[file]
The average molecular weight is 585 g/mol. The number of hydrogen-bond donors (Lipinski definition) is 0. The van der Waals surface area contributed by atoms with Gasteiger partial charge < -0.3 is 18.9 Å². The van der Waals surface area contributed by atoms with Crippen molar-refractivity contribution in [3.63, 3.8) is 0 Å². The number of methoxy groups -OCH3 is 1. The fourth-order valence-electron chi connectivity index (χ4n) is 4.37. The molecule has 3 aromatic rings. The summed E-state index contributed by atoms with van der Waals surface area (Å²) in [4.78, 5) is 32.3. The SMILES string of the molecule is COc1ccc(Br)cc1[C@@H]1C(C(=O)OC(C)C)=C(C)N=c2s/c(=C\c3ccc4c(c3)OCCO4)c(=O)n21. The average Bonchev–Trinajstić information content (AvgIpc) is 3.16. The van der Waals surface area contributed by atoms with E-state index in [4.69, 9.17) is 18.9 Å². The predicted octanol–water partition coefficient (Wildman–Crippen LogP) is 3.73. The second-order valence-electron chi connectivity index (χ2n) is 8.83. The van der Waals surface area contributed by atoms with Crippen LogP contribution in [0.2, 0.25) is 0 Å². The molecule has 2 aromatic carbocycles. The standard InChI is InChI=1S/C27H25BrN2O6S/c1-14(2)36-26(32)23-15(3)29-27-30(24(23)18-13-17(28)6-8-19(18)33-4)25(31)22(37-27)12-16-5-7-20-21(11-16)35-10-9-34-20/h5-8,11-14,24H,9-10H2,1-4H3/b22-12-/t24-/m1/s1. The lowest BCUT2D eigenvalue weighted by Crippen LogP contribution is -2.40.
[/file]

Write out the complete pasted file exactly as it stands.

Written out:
The average molecular weight is 585 g/mol. The number of hydrogen-bond donors (Lipinski definition) is 0. The van der Waals surface area contributed by atoms with Gasteiger partial charge < -0.3 is 18.9 Å². The van der Waals surface area contributed by atoms with Crippen molar-refractivity contribution in [3.63, 3.8) is 0 Å². The number of methoxy groups -OCH3 is 1. The fourth-order valence-electron chi connectivity index (χ4n) is 4.37. The molecule has 3 aromatic rings. The summed E-state index contributed by atoms with van der Waals surface area (Å²) in [4.78, 5) is 32.3. The SMILES string of the molecule is COc1ccc(Br)cc1[C@@H]1C(C(=O)OC(C)C)=C(C)N=c2s/c(=C\c3ccc4c(c3)OCCO4)c(=O)n21. The average Bonchev–Trinajstić information content (AvgIpc) is 3.16. The van der Waals surface area contributed by atoms with E-state index in [4.69, 9.17) is 18.9 Å². The predicted octanol–water partition coefficient (Wildman–Crippen LogP) is 3.73. The second-order valence-electron chi connectivity index (χ2n) is 8.83. The van der Waals surface area contributed by atoms with Crippen LogP contribution in [0.2, 0.25) is 0 Å². The molecule has 2 aromatic carbocycles. The standard InChI is InChI=1S/C27H25BrN2O6S/c1-14(2)36-26(32)23-15(3)29-27-30(24(23)18-13-17(28)6-8-19(18)33-4)25(31)22(37-27)12-16-5-7-20-21(11-16)35-10-9-34-20/h5-8,11-14,24H,9-10H2,1-4H3/b22-12-/t24-/m1/s1. The lowest BCUT2D eigenvalue weighted by Crippen LogP contribution is -2.40.